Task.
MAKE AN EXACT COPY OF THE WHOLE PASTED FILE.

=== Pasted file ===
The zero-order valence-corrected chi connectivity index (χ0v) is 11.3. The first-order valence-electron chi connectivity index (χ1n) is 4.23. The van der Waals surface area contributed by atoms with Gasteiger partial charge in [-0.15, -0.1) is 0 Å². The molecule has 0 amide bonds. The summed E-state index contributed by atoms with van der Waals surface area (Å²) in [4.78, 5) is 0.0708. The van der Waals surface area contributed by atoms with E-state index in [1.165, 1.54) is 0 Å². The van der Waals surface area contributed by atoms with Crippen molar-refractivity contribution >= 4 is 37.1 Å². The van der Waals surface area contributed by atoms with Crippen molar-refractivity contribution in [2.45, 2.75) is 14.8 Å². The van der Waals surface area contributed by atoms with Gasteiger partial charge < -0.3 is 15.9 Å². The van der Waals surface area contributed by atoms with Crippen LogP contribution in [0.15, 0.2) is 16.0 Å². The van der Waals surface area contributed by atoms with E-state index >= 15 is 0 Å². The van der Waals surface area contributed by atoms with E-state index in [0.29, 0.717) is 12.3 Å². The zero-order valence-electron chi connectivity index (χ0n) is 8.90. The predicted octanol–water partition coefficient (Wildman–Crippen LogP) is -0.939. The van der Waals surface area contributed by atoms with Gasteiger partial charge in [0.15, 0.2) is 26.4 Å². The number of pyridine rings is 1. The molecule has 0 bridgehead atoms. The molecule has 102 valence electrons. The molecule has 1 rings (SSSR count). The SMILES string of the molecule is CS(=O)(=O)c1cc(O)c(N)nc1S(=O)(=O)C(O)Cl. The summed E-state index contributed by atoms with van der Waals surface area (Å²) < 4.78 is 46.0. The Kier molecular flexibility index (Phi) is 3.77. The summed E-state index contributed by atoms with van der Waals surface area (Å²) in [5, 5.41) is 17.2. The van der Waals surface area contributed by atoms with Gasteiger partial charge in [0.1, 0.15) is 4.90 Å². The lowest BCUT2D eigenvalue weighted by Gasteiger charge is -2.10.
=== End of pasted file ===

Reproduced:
The zero-order valence-corrected chi connectivity index (χ0v) is 11.3. The first-order valence-electron chi connectivity index (χ1n) is 4.23. The van der Waals surface area contributed by atoms with Gasteiger partial charge in [-0.15, -0.1) is 0 Å². The molecule has 0 amide bonds. The summed E-state index contributed by atoms with van der Waals surface area (Å²) in [4.78, 5) is 0.0708. The van der Waals surface area contributed by atoms with E-state index in [1.165, 1.54) is 0 Å². The van der Waals surface area contributed by atoms with Crippen molar-refractivity contribution >= 4 is 37.1 Å². The van der Waals surface area contributed by atoms with Crippen molar-refractivity contribution in [2.45, 2.75) is 14.8 Å². The van der Waals surface area contributed by atoms with Gasteiger partial charge < -0.3 is 15.9 Å². The van der Waals surface area contributed by atoms with Crippen LogP contribution in [0.15, 0.2) is 16.0 Å². The van der Waals surface area contributed by atoms with E-state index >= 15 is 0 Å². The van der Waals surface area contributed by atoms with E-state index in [0.29, 0.717) is 12.3 Å². The zero-order valence-electron chi connectivity index (χ0n) is 8.90. The predicted octanol–water partition coefficient (Wildman–Crippen LogP) is -0.939. The van der Waals surface area contributed by atoms with Gasteiger partial charge in [0.15, 0.2) is 26.4 Å². The number of pyridine rings is 1. The molecule has 0 bridgehead atoms. The molecule has 102 valence electrons. The molecule has 1 rings (SSSR count). The SMILES string of the molecule is CS(=O)(=O)c1cc(O)c(N)nc1S(=O)(=O)C(O)Cl. The summed E-state index contributed by atoms with van der Waals surface area (Å²) < 4.78 is 46.0. The Kier molecular flexibility index (Phi) is 3.77. The summed E-state index contributed by atoms with van der Waals surface area (Å²) in [5, 5.41) is 17.2. The van der Waals surface area contributed by atoms with Gasteiger partial charge in [0.1, 0.15) is 4.90 Å². The lowest BCUT2D eigenvalue weighted by Gasteiger charge is -2.10.